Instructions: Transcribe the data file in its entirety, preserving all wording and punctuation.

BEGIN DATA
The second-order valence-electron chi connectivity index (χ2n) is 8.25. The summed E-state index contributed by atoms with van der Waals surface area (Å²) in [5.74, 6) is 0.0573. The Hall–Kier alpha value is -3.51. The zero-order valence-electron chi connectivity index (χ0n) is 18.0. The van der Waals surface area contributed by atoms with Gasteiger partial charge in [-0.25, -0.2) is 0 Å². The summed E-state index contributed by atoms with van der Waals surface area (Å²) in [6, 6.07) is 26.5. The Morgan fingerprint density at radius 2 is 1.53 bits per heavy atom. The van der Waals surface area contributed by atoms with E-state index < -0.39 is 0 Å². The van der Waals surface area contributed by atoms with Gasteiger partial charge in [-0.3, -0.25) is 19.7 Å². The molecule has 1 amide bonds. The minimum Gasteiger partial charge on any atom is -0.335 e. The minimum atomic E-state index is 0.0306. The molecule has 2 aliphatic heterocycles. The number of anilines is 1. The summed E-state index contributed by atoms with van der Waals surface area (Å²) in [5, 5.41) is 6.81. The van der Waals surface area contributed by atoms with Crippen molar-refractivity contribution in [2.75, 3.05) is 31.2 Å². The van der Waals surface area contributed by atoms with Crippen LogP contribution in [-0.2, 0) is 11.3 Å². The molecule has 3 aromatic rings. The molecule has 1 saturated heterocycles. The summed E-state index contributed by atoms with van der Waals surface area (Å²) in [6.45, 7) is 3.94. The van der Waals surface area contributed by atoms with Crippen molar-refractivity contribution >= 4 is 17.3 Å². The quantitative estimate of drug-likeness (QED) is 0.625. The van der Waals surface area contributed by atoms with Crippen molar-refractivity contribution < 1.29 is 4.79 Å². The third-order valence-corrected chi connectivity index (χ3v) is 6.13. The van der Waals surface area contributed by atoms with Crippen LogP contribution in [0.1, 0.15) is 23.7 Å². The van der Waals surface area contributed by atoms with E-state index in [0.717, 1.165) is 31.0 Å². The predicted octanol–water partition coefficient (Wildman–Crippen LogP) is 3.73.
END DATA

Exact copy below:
The second-order valence-electron chi connectivity index (χ2n) is 8.25. The summed E-state index contributed by atoms with van der Waals surface area (Å²) in [5.74, 6) is 0.0573. The Hall–Kier alpha value is -3.51. The zero-order valence-electron chi connectivity index (χ0n) is 18.0. The van der Waals surface area contributed by atoms with Gasteiger partial charge in [-0.25, -0.2) is 0 Å². The summed E-state index contributed by atoms with van der Waals surface area (Å²) in [6, 6.07) is 26.5. The Morgan fingerprint density at radius 2 is 1.53 bits per heavy atom. The van der Waals surface area contributed by atoms with E-state index < -0.39 is 0 Å². The van der Waals surface area contributed by atoms with Gasteiger partial charge in [-0.3, -0.25) is 19.7 Å². The molecule has 1 amide bonds. The minimum Gasteiger partial charge on any atom is -0.335 e. The minimum atomic E-state index is 0.0306. The molecule has 2 aliphatic heterocycles. The number of anilines is 1. The summed E-state index contributed by atoms with van der Waals surface area (Å²) in [5, 5.41) is 6.81. The van der Waals surface area contributed by atoms with Crippen molar-refractivity contribution in [2.75, 3.05) is 31.2 Å². The van der Waals surface area contributed by atoms with Crippen LogP contribution in [-0.2, 0) is 11.3 Å². The molecule has 3 aromatic rings. The molecule has 1 saturated heterocycles. The summed E-state index contributed by atoms with van der Waals surface area (Å²) in [6.45, 7) is 3.94. The van der Waals surface area contributed by atoms with Crippen molar-refractivity contribution >= 4 is 17.3 Å². The quantitative estimate of drug-likeness (QED) is 0.625. The van der Waals surface area contributed by atoms with Crippen molar-refractivity contribution < 1.29 is 4.79 Å². The third-order valence-corrected chi connectivity index (χ3v) is 6.13. The van der Waals surface area contributed by atoms with Crippen LogP contribution in [0.1, 0.15) is 23.7 Å². The van der Waals surface area contributed by atoms with E-state index in [0.717, 1.165) is 31.0 Å². The predicted octanol–water partition coefficient (Wildman–Crippen LogP) is 3.73.